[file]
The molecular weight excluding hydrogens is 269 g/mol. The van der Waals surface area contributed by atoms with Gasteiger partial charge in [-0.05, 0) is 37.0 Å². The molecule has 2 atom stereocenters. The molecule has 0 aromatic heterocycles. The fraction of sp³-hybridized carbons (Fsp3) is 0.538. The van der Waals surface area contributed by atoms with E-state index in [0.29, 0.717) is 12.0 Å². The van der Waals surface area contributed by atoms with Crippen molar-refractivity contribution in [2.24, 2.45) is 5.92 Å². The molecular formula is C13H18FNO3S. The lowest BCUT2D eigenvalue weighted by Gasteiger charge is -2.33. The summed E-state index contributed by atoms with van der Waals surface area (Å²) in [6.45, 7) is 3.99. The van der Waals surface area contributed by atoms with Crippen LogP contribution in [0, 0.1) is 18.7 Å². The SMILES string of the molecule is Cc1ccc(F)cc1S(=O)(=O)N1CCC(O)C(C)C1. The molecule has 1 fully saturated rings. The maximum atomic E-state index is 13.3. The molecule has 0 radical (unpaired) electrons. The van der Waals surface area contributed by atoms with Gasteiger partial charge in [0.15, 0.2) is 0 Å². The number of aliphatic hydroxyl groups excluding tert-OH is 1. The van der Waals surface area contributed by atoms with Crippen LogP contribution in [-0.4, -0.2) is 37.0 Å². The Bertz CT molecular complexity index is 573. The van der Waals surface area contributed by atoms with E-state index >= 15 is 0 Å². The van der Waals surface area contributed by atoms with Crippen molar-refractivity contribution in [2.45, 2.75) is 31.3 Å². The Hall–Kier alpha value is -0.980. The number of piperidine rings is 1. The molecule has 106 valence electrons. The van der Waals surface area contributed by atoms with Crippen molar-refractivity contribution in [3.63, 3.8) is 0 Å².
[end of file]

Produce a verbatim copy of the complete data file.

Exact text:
The molecular weight excluding hydrogens is 269 g/mol. The van der Waals surface area contributed by atoms with Gasteiger partial charge in [-0.05, 0) is 37.0 Å². The molecule has 2 atom stereocenters. The molecule has 0 aromatic heterocycles. The fraction of sp³-hybridized carbons (Fsp3) is 0.538. The van der Waals surface area contributed by atoms with E-state index in [0.29, 0.717) is 12.0 Å². The van der Waals surface area contributed by atoms with Crippen molar-refractivity contribution in [2.24, 2.45) is 5.92 Å². The molecular formula is C13H18FNO3S. The lowest BCUT2D eigenvalue weighted by Gasteiger charge is -2.33. The summed E-state index contributed by atoms with van der Waals surface area (Å²) in [6.45, 7) is 3.99. The van der Waals surface area contributed by atoms with Crippen LogP contribution in [0, 0.1) is 18.7 Å². The SMILES string of the molecule is Cc1ccc(F)cc1S(=O)(=O)N1CCC(O)C(C)C1. The molecule has 1 fully saturated rings. The maximum atomic E-state index is 13.3. The molecule has 0 radical (unpaired) electrons. The van der Waals surface area contributed by atoms with Gasteiger partial charge in [0.15, 0.2) is 0 Å². The number of aliphatic hydroxyl groups excluding tert-OH is 1. The van der Waals surface area contributed by atoms with Crippen LogP contribution in [-0.4, -0.2) is 37.0 Å². The Bertz CT molecular complexity index is 573. The van der Waals surface area contributed by atoms with E-state index >= 15 is 0 Å². The van der Waals surface area contributed by atoms with Crippen molar-refractivity contribution in [2.45, 2.75) is 31.3 Å². The Hall–Kier alpha value is -0.980. The number of piperidine rings is 1. The molecule has 106 valence electrons. The van der Waals surface area contributed by atoms with Crippen molar-refractivity contribution in [3.63, 3.8) is 0 Å².